3 How do you integrate new leadership practices within your team?
I like to tell people to do two different things. The first one is to simply tell your team you read a book or heard something in a podcast that you want to experiment with and put it into practice.
Next, I like to tell people to just say “I’m going to ask you some really cheesy questions” and proceed from there by really playing up the experiment. From there you can start asking the important questions like “how do you like to receive feedback” and “what are your goals for this year”?
4 How do you handle feeling successful when you shift and begin a management role?
It is such an important thing to start talking about because a lot of people that shift into a management role may not immediately feel as successful as they would have when they were an individual contributor because they don’t have the same metrics.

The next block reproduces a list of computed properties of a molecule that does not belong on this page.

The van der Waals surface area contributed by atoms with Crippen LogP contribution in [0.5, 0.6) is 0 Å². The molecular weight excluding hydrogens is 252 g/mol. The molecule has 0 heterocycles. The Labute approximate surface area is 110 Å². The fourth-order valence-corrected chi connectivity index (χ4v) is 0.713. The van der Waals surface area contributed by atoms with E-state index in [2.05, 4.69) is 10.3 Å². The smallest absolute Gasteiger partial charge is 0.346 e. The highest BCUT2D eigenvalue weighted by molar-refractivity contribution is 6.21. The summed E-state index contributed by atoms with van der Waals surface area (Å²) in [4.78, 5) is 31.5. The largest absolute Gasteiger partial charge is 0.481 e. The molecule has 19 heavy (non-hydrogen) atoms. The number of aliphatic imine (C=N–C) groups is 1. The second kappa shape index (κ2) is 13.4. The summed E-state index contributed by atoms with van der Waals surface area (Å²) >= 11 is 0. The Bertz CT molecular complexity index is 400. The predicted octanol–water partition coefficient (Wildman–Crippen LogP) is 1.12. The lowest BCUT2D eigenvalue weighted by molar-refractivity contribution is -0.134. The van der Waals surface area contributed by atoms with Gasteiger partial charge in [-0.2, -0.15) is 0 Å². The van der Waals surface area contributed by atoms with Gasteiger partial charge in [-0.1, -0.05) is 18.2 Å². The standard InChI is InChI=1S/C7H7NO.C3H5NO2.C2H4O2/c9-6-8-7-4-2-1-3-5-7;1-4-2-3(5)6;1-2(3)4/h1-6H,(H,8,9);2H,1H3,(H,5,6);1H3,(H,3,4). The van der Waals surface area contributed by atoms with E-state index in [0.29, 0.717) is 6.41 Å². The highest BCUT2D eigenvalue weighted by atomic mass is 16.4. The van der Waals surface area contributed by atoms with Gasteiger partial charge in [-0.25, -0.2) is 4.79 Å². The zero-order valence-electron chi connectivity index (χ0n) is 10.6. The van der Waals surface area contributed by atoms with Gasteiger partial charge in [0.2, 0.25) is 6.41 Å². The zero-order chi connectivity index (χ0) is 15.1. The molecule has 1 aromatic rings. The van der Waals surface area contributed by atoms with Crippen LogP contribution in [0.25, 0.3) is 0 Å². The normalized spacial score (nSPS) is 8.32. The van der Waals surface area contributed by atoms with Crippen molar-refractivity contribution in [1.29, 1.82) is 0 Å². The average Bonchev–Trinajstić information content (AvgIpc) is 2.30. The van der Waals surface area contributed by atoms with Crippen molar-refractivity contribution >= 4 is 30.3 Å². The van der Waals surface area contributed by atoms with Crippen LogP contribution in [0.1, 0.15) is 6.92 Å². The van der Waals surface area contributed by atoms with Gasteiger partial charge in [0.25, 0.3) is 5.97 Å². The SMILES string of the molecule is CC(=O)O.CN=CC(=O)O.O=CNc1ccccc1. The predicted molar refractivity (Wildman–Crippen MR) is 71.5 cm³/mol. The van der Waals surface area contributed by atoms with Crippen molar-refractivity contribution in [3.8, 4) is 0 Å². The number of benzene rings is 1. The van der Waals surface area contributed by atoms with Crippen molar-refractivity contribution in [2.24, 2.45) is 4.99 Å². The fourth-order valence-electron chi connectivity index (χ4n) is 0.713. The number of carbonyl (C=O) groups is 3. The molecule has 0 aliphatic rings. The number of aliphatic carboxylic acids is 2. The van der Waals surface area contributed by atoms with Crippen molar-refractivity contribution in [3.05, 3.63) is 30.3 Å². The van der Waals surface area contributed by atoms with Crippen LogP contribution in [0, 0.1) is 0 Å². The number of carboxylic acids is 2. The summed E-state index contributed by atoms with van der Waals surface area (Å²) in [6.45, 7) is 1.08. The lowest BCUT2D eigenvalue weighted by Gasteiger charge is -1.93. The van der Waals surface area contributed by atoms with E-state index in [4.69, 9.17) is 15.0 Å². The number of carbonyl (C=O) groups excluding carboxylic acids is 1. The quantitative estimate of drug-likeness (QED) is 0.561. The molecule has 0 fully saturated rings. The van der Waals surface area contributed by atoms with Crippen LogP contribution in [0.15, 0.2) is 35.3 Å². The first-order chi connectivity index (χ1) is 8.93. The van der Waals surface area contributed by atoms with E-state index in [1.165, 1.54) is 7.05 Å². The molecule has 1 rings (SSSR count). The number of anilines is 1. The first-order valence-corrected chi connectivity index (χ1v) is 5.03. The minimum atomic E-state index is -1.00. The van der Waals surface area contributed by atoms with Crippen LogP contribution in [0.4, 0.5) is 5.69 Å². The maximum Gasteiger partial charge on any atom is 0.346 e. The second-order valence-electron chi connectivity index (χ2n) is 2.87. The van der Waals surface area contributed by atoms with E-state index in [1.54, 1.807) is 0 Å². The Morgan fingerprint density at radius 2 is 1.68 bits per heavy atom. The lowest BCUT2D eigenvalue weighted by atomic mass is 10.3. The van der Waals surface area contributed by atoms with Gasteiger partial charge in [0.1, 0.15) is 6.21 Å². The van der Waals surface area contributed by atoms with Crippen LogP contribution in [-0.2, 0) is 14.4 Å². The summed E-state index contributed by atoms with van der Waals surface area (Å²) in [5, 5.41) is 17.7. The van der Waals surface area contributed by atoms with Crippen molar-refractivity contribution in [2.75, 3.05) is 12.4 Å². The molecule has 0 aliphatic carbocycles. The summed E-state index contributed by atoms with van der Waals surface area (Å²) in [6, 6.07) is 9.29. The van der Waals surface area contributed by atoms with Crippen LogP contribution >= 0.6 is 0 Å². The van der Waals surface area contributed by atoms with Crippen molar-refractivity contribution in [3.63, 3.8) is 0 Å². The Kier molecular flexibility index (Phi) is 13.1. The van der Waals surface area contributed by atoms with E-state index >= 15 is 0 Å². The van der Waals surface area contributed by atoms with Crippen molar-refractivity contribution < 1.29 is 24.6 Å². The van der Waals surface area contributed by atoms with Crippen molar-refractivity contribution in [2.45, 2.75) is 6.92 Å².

It’s hard to feel a sense of progress or improvement because you don’t always see an immediate impact on what you’re working on. One thing that I learned after I wrote Resilient Management is that our brains are wired to need socially visible progress to feel any sense of success. So much of management work is behind closed doors and you’re making hard decisions that you can’t really talk about so it’s hard to get the sensation of socially visible progress.
5 How do you figure out if someone is a good manager?